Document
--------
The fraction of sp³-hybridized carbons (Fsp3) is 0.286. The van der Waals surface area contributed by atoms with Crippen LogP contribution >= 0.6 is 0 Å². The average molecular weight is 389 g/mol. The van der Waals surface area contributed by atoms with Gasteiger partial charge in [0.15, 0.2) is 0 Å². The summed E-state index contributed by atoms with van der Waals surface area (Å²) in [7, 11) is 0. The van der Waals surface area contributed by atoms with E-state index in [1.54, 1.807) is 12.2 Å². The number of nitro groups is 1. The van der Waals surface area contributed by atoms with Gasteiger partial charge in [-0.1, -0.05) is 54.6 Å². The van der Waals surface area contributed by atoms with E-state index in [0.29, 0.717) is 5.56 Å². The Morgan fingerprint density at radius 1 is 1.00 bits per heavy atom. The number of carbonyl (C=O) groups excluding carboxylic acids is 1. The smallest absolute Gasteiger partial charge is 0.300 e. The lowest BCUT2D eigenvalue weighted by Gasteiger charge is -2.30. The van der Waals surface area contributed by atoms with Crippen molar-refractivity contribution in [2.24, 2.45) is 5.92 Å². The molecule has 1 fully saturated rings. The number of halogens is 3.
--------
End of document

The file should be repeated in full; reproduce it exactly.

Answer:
The fraction of sp³-hybridized carbons (Fsp3) is 0.286. The van der Waals surface area contributed by atoms with Crippen LogP contribution >= 0.6 is 0 Å². The average molecular weight is 389 g/mol. The van der Waals surface area contributed by atoms with Gasteiger partial charge in [0.15, 0.2) is 0 Å². The summed E-state index contributed by atoms with van der Waals surface area (Å²) in [7, 11) is 0. The van der Waals surface area contributed by atoms with E-state index in [1.54, 1.807) is 12.2 Å². The number of nitro groups is 1. The van der Waals surface area contributed by atoms with Gasteiger partial charge in [-0.1, -0.05) is 54.6 Å². The van der Waals surface area contributed by atoms with E-state index in [0.29, 0.717) is 5.56 Å². The Morgan fingerprint density at radius 1 is 1.00 bits per heavy atom. The number of carbonyl (C=O) groups excluding carboxylic acids is 1. The smallest absolute Gasteiger partial charge is 0.300 e. The lowest BCUT2D eigenvalue weighted by Gasteiger charge is -2.30. The van der Waals surface area contributed by atoms with Crippen molar-refractivity contribution in [2.24, 2.45) is 5.92 Å². The molecule has 1 fully saturated rings. The number of halogens is 3.